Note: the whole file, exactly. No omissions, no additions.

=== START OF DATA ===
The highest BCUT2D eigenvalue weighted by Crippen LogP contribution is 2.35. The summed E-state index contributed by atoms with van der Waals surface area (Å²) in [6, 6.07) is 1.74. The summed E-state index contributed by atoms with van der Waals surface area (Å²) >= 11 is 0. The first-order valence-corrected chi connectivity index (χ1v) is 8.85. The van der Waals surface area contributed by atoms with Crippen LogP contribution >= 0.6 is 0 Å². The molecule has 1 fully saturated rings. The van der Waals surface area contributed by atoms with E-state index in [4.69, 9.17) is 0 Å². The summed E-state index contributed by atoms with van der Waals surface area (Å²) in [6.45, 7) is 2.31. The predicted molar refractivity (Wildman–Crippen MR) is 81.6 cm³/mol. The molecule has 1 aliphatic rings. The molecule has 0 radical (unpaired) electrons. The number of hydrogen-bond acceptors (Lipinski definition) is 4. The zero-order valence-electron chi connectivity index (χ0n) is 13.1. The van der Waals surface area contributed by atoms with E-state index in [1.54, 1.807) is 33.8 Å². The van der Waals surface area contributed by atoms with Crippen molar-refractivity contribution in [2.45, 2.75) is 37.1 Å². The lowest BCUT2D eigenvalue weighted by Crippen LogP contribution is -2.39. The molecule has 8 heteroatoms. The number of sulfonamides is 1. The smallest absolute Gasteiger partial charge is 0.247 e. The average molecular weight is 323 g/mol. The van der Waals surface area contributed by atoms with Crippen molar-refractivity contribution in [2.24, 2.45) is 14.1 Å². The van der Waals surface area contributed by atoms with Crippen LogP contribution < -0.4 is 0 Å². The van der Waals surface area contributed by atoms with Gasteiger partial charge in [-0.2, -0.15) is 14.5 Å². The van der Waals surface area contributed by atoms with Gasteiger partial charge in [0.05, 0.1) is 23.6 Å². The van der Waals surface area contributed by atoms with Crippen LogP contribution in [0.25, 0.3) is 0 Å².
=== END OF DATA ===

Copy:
The highest BCUT2D eigenvalue weighted by Crippen LogP contribution is 2.35. The summed E-state index contributed by atoms with van der Waals surface area (Å²) in [6, 6.07) is 1.74. The summed E-state index contributed by atoms with van der Waals surface area (Å²) >= 11 is 0. The first-order valence-corrected chi connectivity index (χ1v) is 8.85. The van der Waals surface area contributed by atoms with Crippen LogP contribution >= 0.6 is 0 Å². The molecule has 1 fully saturated rings. The van der Waals surface area contributed by atoms with E-state index in [4.69, 9.17) is 0 Å². The summed E-state index contributed by atoms with van der Waals surface area (Å²) in [6.45, 7) is 2.31. The predicted molar refractivity (Wildman–Crippen MR) is 81.6 cm³/mol. The molecule has 1 aliphatic rings. The molecule has 0 radical (unpaired) electrons. The number of hydrogen-bond acceptors (Lipinski definition) is 4. The zero-order valence-electron chi connectivity index (χ0n) is 13.1. The van der Waals surface area contributed by atoms with E-state index in [1.54, 1.807) is 33.8 Å². The van der Waals surface area contributed by atoms with Crippen molar-refractivity contribution in [2.45, 2.75) is 37.1 Å². The lowest BCUT2D eigenvalue weighted by Crippen LogP contribution is -2.39. The molecule has 8 heteroatoms. The number of sulfonamides is 1. The smallest absolute Gasteiger partial charge is 0.247 e. The average molecular weight is 323 g/mol. The van der Waals surface area contributed by atoms with Crippen molar-refractivity contribution in [2.24, 2.45) is 14.1 Å². The van der Waals surface area contributed by atoms with Crippen LogP contribution < -0.4 is 0 Å². The van der Waals surface area contributed by atoms with Gasteiger partial charge in [-0.2, -0.15) is 14.5 Å². The van der Waals surface area contributed by atoms with Gasteiger partial charge in [0.05, 0.1) is 23.6 Å². The van der Waals surface area contributed by atoms with Crippen LogP contribution in [0.25, 0.3) is 0 Å².